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I hear people refer to the dimensions of things as "$2$ by $4$" etc. and I know its length by width, but I can't tell if the length dimension is vertical (up and down) or horizontal (side to side). Does anyone know?

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    $\begingroup$ For a rectangle, I tend to use "length" for the longer side and "width" for the shorter one. $\endgroup$ Sep 15, 2011 at 15:40
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    $\begingroup$ This seems more like a question on language, than a math one. $\endgroup$
    – Srivatsan
    Sep 15, 2011 at 15:44
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    $\begingroup$ An $m$ by $n$ matrix is $m$ rows by $n$ columns (I've never seen it otherwise). But most other times it's just ambiguous. $\endgroup$
    – Fixee
    Sep 15, 2011 at 16:09
  • $\begingroup$ I think length is vertical and width is horizontal $\endgroup$
    – user102932
    Oct 24, 2013 at 8:57
  • $\begingroup$ In mathematics it does not usually matter how you name the dimensions. In English, I feel, length is usually in the “most important” dimension while width is horizontal and at right-angles to the length. Neither is usually vertical: that is the height. The “most important” dimension is often that in which you move or look, or the longest. Length can also apply to time, while width cannot. $\endgroup$
    – PJTraill
    Dec 15, 2021 at 18:00

2 Answers 2

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I think "length" and "width" are ambiguous. I can confirm that native English-speaking college students will sometimes use length=2, width=4, and sometimes use length=4, width=2. Of course, the area is 8 either way.

When I want to avoid ambiguity, I say Area = (base)x(height) or Area = (width)x(height). For 3-dimensions, I use Volume = (width)x(height)x(depth) or Volume = (length)x(height)x(depth) to avoid ambiguity.

(Of course there's nothing wrong with Volume = (length)x(width)x(height), but you can't be sure people will label the dimensions the same way.)

If I'm asked to draw a "2 by 4" rectangle, I'll probably draw it two units wide and 4 units tall (taking "2 by 4" to refer to the x- and y-measurements respectively). But I think this is also ambiguous, and people may satisfy the request with a rectangle at any orientation.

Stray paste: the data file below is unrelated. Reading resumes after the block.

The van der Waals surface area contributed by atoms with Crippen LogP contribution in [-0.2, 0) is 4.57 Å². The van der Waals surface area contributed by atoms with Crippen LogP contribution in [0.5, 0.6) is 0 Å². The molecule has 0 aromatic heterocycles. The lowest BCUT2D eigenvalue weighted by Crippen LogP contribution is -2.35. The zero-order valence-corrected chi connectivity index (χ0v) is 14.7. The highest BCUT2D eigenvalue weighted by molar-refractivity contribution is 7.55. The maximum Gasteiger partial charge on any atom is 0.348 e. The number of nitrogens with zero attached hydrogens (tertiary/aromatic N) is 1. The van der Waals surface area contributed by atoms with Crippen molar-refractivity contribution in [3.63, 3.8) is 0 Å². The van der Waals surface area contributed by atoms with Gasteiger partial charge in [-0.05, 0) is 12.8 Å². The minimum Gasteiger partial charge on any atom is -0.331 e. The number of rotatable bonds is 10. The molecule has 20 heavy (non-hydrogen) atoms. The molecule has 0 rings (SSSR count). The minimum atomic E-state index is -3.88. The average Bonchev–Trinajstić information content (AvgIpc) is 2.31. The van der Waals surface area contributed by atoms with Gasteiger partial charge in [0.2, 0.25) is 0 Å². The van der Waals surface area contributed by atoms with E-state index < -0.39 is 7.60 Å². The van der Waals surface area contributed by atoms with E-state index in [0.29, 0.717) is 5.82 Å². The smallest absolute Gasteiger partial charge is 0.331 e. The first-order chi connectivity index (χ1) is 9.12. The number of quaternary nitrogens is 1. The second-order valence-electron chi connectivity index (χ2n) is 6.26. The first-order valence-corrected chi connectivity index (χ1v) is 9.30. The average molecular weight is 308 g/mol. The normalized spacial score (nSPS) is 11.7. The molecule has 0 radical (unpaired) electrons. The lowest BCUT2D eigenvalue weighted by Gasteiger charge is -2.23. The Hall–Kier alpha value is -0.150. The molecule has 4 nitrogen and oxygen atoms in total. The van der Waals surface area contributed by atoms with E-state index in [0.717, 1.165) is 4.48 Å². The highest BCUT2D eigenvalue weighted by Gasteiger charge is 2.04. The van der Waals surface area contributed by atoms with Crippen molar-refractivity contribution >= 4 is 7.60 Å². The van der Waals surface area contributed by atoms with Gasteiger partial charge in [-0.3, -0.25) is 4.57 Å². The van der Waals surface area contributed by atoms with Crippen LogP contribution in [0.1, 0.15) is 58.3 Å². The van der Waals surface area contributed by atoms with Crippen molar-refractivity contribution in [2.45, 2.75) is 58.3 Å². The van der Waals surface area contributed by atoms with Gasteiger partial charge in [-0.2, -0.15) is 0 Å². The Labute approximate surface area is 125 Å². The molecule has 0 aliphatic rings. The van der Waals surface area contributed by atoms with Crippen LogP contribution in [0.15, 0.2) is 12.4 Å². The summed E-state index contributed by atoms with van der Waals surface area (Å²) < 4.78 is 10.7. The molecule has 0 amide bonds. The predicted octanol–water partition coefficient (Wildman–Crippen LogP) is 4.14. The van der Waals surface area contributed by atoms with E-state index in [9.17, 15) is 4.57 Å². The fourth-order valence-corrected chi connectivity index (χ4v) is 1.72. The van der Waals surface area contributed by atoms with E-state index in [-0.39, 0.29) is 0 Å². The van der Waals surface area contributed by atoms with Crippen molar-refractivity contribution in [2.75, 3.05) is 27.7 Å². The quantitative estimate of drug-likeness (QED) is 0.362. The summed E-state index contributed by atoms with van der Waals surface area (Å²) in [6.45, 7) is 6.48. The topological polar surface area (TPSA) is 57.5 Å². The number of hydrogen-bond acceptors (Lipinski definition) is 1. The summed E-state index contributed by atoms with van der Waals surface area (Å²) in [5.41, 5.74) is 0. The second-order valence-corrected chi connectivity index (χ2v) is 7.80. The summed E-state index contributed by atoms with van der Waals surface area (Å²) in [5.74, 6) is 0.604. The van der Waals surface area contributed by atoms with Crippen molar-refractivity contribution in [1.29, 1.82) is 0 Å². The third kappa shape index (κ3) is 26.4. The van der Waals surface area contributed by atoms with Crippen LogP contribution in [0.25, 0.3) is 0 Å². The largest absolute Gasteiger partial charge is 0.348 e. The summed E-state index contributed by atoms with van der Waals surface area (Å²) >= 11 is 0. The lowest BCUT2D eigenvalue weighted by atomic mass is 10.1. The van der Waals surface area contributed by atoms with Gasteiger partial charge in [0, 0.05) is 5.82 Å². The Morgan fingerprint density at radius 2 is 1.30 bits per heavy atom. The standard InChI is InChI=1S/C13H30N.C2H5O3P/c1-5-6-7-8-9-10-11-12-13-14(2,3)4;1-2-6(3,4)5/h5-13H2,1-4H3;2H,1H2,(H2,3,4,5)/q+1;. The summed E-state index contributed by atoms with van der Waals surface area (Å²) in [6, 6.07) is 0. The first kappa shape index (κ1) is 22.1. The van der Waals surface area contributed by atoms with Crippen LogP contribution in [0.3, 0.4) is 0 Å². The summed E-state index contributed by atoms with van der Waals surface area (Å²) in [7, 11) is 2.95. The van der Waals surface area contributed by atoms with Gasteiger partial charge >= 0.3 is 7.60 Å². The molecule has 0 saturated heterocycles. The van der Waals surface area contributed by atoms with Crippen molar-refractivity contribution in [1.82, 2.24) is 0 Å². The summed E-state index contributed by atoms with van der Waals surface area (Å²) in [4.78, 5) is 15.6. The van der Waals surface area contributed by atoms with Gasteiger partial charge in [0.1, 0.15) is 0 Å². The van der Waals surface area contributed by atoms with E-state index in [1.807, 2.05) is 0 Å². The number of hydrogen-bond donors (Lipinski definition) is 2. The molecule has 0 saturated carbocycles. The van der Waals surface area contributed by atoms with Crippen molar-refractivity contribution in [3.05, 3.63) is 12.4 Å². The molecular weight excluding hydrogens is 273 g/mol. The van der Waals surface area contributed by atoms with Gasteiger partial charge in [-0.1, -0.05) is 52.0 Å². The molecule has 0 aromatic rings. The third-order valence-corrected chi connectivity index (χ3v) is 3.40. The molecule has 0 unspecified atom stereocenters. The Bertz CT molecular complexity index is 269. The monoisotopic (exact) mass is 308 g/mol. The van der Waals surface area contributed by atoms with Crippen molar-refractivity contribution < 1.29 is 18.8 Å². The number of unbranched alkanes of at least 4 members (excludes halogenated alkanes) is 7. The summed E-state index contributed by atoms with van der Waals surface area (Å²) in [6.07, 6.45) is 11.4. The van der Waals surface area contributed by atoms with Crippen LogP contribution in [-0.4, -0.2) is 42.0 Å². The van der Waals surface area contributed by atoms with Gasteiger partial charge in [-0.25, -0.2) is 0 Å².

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  • $\begingroup$ I agree it's ambiguous, but because of the relationship between the words "length" and "long", I always assume "length" means the longest dimension. I think this is the most common usage in colloquial speech. $\endgroup$
    – Matt
    Jan 24, 2017 at 22:04
  • $\begingroup$ In the lumber industry, when specifying the cross-section, the smallest dimension is always given first, e.g. a two-by-four. Generically, one can speak of two-by lumber to include two-by-six, two-by-twelve, etc and form sentences such as 'I think we can make all of this out of two-bys' Matrices are always rows first. Trousers are always waist-by-leg. Having a convention saves time and/or space, within the expert community $\endgroup$
    – Philip Roe
    Apr 18, 2017 at 19:28
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The Merriam-Webster dictionary defines width as the measurement of the shortest or shorter side of an object. Similarly that dictionary defines length as the longer or longest dimension of an object. It also defines length as the longer or vertical dimension of a piece of a clothing. Now this is just a bit of "tailoring", that it is common to use elbow-length for measuring the sleeves (vertical) of a shirt, and waist-width (horizontal) of trousers. (It is a different matter if someone's waist-width is more than their elbow length, which is quite possible)

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